Maybe it’s the internet or maybe it’s that we’re all simply more curious these days, but the inertia that once confined Jews to a single Jewish movement our entire lives is eroding rapidly.
The transient nature of Jewish observance and identity was recently on display when CNN’s Belief Blog interviewed Matisyahu. (See Q and A with Matisyahu: ‘Hasidic reggae superstar’ sans the Hasidim.) Matisyahu described how he “started out with the Chabad movement . . . with the idea that ‘this is it.'”* Matisyahu eventually opened up to other Jewish movements.
I’m not saying that Matisyahu would ever explore Karaite Judaism (or even that Karaite Judaism is the right path for Matisyahu), but many Rabbanites are drawn to Karaite Judaism for the same reasons that Matisyahu recently underwent a very public “rebirth.”
Nobody Knows the Way:
According to the Belief Blog, Matisyahu tells his children that “nobody knows the way” to proper observance: “Yeah, there are teachers and people will tell you there is a way, this is like the Torah from God and these rules are from God, but I tell them that you have to decide in your life what’s real for you.”
Matisyahu’s underlying sentiments are similar to those written centuries ago by the Karaite Daniel al-Kumisi who urged his readers to decide for themselves “what’s real.” In Kumisi’s words, “As for you, investigate the matter according to your own wisdom, lest you should do according to my wisdom in reliance upon my opinion.” Kumisi then encouraged his readers not to rely upon modern “teachers” – whom Kumisi referred to as “teachers of the exile” – without investigating matters for themselves.**
The Heavy Burden:
Matisyahu also explains that he felt a heaviness from all of the rules in Judaism: “In Judaism there are a lot of rules – everything from which fingernail you cut first to which side you sleep on in bed, to the way you get dressed in the morning . . . .”
None of these heavy rules appears in the Tanach – although, I definitely could use some more guidance on getting dressed in the morning. And these rules have never been a part of Karaite Judaism. It is for this reason that some religious Jews dabble in Karaism at some point in their lives.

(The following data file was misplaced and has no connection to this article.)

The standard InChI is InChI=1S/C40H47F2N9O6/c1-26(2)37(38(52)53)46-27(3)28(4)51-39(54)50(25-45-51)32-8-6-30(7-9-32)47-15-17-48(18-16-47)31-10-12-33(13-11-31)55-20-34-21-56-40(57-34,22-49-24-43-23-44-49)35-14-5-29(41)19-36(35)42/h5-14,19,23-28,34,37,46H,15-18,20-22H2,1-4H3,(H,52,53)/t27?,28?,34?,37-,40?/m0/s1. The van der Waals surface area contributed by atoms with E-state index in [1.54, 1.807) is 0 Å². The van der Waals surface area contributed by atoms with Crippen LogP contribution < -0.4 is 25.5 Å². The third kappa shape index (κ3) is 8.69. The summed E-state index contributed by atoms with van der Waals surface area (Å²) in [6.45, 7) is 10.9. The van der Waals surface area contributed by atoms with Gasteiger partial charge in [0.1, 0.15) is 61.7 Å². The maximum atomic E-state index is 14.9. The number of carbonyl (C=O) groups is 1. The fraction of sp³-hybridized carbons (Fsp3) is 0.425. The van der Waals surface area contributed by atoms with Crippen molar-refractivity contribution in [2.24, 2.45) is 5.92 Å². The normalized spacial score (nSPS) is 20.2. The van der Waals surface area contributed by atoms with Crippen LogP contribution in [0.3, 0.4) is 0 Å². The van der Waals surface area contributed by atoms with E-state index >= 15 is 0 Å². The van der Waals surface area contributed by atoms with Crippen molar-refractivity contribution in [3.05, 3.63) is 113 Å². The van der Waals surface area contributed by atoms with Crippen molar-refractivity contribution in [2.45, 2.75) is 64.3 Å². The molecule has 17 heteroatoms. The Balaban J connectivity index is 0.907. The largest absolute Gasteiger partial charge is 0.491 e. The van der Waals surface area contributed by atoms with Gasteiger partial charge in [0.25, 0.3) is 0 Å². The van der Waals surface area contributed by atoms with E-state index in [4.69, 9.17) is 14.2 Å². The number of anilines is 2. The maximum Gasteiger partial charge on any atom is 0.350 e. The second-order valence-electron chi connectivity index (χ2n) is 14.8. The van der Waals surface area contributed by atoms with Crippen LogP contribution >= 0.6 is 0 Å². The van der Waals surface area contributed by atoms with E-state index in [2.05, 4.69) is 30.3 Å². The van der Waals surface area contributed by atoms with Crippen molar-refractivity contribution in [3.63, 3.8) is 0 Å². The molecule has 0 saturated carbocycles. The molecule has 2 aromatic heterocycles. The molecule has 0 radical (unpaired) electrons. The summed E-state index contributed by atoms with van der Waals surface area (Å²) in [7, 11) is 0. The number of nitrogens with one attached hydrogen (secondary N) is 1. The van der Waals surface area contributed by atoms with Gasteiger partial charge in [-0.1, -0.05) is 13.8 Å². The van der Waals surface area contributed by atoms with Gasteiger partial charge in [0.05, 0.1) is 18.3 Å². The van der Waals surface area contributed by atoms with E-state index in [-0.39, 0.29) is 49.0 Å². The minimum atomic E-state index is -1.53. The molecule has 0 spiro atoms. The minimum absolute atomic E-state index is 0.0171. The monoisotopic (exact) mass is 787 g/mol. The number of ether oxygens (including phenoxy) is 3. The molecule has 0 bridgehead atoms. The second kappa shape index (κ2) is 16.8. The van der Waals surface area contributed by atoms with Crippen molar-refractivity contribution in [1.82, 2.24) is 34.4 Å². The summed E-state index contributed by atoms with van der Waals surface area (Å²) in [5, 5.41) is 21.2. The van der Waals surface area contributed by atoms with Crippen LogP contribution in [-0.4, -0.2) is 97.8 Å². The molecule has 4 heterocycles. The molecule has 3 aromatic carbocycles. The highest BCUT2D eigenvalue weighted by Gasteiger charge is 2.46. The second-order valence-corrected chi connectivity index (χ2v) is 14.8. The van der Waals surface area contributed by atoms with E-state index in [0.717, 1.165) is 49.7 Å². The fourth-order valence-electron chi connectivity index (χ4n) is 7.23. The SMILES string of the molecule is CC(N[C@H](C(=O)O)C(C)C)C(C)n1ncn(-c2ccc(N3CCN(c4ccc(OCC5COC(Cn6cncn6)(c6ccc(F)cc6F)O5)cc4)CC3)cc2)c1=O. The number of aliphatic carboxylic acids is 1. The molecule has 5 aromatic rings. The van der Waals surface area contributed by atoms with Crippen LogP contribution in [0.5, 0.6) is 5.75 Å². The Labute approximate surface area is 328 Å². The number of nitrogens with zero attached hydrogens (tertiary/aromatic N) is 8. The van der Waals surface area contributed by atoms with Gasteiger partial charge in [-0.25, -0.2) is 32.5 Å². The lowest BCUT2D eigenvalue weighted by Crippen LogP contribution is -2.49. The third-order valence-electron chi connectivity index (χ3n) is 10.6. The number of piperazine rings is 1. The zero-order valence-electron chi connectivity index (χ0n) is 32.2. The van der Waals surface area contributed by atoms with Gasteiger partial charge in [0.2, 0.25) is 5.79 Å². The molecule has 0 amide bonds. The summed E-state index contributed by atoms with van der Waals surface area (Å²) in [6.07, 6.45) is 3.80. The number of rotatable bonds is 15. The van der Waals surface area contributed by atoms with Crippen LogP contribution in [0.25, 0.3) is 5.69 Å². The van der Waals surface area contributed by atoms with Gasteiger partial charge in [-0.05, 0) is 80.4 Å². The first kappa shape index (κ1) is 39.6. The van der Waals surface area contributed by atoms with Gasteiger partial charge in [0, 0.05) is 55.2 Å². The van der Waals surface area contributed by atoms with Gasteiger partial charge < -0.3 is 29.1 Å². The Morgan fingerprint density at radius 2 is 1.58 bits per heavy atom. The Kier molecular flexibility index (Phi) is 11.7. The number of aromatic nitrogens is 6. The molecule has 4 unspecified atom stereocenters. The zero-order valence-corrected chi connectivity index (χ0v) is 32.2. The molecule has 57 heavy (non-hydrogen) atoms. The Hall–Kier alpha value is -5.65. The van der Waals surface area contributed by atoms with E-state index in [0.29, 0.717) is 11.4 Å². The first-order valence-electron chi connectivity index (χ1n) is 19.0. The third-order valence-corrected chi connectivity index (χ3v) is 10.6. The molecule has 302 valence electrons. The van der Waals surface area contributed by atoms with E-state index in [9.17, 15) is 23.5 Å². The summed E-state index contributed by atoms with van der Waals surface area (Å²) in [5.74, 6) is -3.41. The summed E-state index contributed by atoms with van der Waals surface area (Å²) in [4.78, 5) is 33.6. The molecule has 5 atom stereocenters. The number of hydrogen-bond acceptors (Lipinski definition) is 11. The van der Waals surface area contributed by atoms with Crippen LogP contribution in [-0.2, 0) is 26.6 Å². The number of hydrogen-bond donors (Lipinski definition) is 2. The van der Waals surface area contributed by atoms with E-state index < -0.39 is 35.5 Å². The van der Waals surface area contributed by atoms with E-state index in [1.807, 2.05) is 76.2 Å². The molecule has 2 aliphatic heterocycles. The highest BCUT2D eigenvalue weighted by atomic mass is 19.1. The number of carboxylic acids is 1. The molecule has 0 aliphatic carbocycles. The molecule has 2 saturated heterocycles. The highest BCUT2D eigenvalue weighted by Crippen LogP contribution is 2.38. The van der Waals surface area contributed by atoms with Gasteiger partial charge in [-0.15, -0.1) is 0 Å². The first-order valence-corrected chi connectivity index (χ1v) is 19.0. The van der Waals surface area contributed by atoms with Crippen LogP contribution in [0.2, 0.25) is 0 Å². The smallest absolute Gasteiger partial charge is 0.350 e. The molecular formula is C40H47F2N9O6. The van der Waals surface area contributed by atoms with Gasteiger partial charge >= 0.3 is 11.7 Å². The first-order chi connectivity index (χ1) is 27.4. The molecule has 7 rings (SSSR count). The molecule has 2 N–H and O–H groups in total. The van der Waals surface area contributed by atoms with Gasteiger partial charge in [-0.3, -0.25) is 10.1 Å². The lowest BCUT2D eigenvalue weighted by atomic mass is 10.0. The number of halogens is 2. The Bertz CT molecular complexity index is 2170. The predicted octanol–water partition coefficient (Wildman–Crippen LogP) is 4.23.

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I am reluctant to admit that I’ve never listened to much of Matisyahu’s music; but it is clear that God has blessed him in many ways. It takes tremendous courage for anyone, let alone for someone in the public eye, to seek out different paths to God. May we each have the same courage and may our curiosity lead us to what’s real for ourselves as well as to what’s real for God.
* I’m actually a tremendous fan of Chabad and everything it has accomplished in a relatively short period of time. Karaites can (and should) learn a lot from Chabad.
** (The Pseudo-Qumisian Sermon to the Karaites; Nemoy, L.;AAJR, Vol. XLIII (1976).)
6 Responses to Matisyahu and the Ortho-Curious
Thanks for this great post! I really enjoy Matisyahu’s music and was appalled at some of the comments I read on YouTube saying he was no longer a proper Jew because he shaved his beard. Goodness me – he was a Jew before he became an orthodox Jew, and he is a Jew now. I am not sure why there are such divisions within Judaism. It seems to me that there are enough negative forces from without, none are needed from within.
I have learned so much on my journey from the wonderful people at Chabad – but I know that I will never convert into this particular sect… for various reasons they would not have me, and that is OK.
I also want to thank you for introducing me to Karaite Judaism. It is a fascinating practice and I am looking forward to learning more!
Karaite Jewish University – A place to learn about Karaite Judaism
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Shawn, I think that sometimes when some Ashkenazi Orthodox Jews get fed up of what goes on in the “frum” world, they look with interest at Karaite websites. I think some of them might be interested in getting involved in Karaite Judaism, well maybe a few of them might. However, most Jewish people in general, if they know anything about Karaite Jews at all, think that all Karaites are all originally from Egypt. So, these Ashkeanazi Orthodox Jews do not feel comfortable culturally, so they do not pursue the idea any further. Also, on a separate note, my personal opinion is that most Jewish movements have a kind of a halacha, whether it’s Conservative rabbinic, Orthodox rabbinic, Karaite, or even Samaritan Israelite. They call it by different names, but it basically is a kind of halacha. The difference is the Orthodox put it on a par with the written Torah, whereas the other groups mentioned do not.